The Artist's Son, c. 1918
Transferred from en.wikipedia
Ttransferred to Commons by User:Off2riorob
Original uploader was Colourman at en.wikipedia


The Cab Yard Evening, 1919
From screentweet.com


The subject matter of cab-yards, mews and horse sales in London was suggested to Bevan by Sickert and was in keeping with the tenets of the Camden Town Group. This painting (above), of c. 1919, shows how Bevan's mature technique had developed into an angular style in which colour fused into broad masses of a subdued and subtle tone.
(Information derived from the Ashmolean Museum's Complete Illustrated Catalogue of Paintings)


Sale at Ward's Repository, 1919
From hh-h.com


Showing at Tattersalls, 1919
Presented by R.A. Bevan, the artist's son, 1957
2006 University of Oxford - Ashmolean Museum
From ashmolean.org


Bevan’s first visit to Applehayes, with his wife, was in the summer of 1912. They returned in 1913 and 1915. Due to the war Squire Harrison found it impossible to continue offering hospitality to his artist friends. Bevan had taken a special liking to the Blackdown Hills and from 1916 to 1919 he rented a cottage called Lytchetts in the Bolham Water Valley, Clayhidon. He would stay there from early May to the middle of November for a long working holiday. His wife and children, Robert and his sister (later Mrs. Charles Baty), would visit him during the school holidays. At intervals, particularly during the winter months he would travel with his family to Poland to visit relatives. On one such trip whilst drawing at Opatow he was apprehended by Russian Police for alleged spying (the second time this happened was whilst drawing in Camden Town).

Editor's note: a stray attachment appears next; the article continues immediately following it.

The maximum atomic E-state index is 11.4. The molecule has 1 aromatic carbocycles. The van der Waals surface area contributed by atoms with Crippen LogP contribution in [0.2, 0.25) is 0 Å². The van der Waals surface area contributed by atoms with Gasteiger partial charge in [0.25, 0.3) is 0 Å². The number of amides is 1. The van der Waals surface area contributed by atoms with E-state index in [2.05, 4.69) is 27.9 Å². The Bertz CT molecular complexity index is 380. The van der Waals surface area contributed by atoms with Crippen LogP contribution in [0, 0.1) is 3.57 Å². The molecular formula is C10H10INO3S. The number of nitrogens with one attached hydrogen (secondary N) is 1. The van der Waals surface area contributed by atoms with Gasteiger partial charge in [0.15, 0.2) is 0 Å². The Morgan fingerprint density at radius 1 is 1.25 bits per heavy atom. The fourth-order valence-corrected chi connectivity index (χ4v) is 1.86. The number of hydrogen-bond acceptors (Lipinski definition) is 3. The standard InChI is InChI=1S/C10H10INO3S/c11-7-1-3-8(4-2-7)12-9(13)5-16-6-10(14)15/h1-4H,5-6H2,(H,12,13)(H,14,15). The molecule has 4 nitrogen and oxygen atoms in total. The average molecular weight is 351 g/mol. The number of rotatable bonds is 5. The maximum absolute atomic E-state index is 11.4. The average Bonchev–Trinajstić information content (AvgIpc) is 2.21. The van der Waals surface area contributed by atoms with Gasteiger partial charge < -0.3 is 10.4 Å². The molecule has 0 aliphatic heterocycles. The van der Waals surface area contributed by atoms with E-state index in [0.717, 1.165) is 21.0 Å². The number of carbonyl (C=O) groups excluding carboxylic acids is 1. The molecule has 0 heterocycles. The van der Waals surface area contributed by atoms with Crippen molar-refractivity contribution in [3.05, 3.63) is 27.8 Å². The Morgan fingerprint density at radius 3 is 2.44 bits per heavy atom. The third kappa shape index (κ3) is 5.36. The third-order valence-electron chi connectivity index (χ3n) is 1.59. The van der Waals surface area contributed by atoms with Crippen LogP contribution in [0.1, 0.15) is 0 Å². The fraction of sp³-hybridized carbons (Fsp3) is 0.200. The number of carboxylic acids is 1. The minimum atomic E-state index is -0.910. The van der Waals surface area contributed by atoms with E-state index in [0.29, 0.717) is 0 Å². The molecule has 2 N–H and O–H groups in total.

Lytchetts was owned by the Chard family, who lived at Harts Farm. Anne Chard remembers Bevan from her childhood recalling he was of a shy retiring disposition and not easy to communicate with. However she, her brother and sisters frequently saw him. A solitary gentleman tramping miles across the Blackdowns carrying either a sketch book and pencils or paints and easel tucked under his arm. Anne could remember Bevan’s look of pleased amusement when turning suddenly from the easel he encountered a child gazing in wonder at the remarkable likeness on canvas of two dearly loved shire horses, Prince and Farmer. On another occasion the Chard children having been asked to collect Prince from the common decided to mount and play at hunting on the way home. Three young children hanging on for dear life, trotting along a narrow lane met the tall familiar figure and gaily called out "Good afternoon, Mr. Bevan". The artist lifted his bowler hat in acknowledgement and stopped dead in his tracks gazing incredulously at the spectacle before him. He was dressed in a light grey check suit with a watch-chain across his waistcoat. A bow tie and spats added to the elegance of his appearance. One of his nicknames in London was "Prime Minister" because of his bearing and attire.
(blackdown-hills.net)


Devon Cottage (Luppitt), ca.1920
Transferred from en.wikipedia
Original uploader was Colourman at en.wikipedia


Mount Stephen, 1924
Transferred from en.wikipedia
Ttransferred to Commons by User:Off2riorob
Original uploader was Colourman at en.wikipedia